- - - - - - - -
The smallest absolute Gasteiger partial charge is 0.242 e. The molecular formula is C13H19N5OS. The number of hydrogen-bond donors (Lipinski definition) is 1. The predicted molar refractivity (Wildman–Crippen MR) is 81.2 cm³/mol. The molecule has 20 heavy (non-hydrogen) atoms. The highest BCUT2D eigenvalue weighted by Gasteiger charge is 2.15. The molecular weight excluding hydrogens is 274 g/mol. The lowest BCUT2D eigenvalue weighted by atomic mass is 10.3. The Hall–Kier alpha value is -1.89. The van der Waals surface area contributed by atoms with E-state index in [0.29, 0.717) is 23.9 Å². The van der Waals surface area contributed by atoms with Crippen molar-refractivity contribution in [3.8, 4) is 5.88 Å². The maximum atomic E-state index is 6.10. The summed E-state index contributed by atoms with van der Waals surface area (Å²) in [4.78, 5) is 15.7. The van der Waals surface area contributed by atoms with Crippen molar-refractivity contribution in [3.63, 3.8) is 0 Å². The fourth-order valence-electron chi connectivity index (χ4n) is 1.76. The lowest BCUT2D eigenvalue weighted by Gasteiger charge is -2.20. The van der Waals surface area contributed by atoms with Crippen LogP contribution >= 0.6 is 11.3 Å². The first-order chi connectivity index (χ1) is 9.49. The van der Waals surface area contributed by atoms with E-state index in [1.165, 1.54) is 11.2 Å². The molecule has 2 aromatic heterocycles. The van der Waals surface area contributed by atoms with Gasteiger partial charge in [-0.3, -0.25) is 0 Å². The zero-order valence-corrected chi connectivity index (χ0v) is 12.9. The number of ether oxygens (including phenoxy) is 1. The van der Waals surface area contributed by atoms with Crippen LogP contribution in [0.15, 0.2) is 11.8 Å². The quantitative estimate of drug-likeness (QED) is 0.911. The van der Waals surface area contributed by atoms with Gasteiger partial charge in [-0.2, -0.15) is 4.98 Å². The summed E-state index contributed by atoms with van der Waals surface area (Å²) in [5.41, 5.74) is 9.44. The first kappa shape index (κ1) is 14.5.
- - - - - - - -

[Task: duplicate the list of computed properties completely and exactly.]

The smallest absolute Gasteiger partial charge is 0.242 e. The molecular formula is C13H19N5OS. The number of hydrogen-bond donors (Lipinski definition) is 1. The predicted molar refractivity (Wildman–Crippen MR) is 81.2 cm³/mol. The molecule has 20 heavy (non-hydrogen) atoms. The highest BCUT2D eigenvalue weighted by Gasteiger charge is 2.15. The molecular weight excluding hydrogens is 274 g/mol. The lowest BCUT2D eigenvalue weighted by atomic mass is 10.3. The Hall–Kier alpha value is -1.89. The van der Waals surface area contributed by atoms with E-state index in [0.29, 0.717) is 23.9 Å². The van der Waals surface area contributed by atoms with Crippen molar-refractivity contribution in [3.8, 4) is 5.88 Å². The maximum atomic E-state index is 6.10. The summed E-state index contributed by atoms with van der Waals surface area (Å²) in [4.78, 5) is 15.7. The van der Waals surface area contributed by atoms with Crippen molar-refractivity contribution in [3.63, 3.8) is 0 Å². The fourth-order valence-electron chi connectivity index (χ4n) is 1.76. The lowest BCUT2D eigenvalue weighted by Gasteiger charge is -2.20. The van der Waals surface area contributed by atoms with Crippen LogP contribution >= 0.6 is 11.3 Å². The first-order chi connectivity index (χ1) is 9.49. The van der Waals surface area contributed by atoms with E-state index in [1.165, 1.54) is 11.2 Å². The molecule has 2 aromatic heterocycles. The van der Waals surface area contributed by atoms with Gasteiger partial charge in [-0.3, -0.25) is 0 Å². The zero-order valence-corrected chi connectivity index (χ0v) is 12.9. The number of ether oxygens (including phenoxy) is 1. The van der Waals surface area contributed by atoms with Crippen LogP contribution in [0.15, 0.2) is 11.8 Å². The quantitative estimate of drug-likeness (QED) is 0.911. The van der Waals surface area contributed by atoms with Gasteiger partial charge in [-0.2, -0.15) is 4.98 Å². The summed E-state index contributed by atoms with van der Waals surface area (Å²) in [5.41, 5.74) is 9.44. The first kappa shape index (κ1) is 14.5.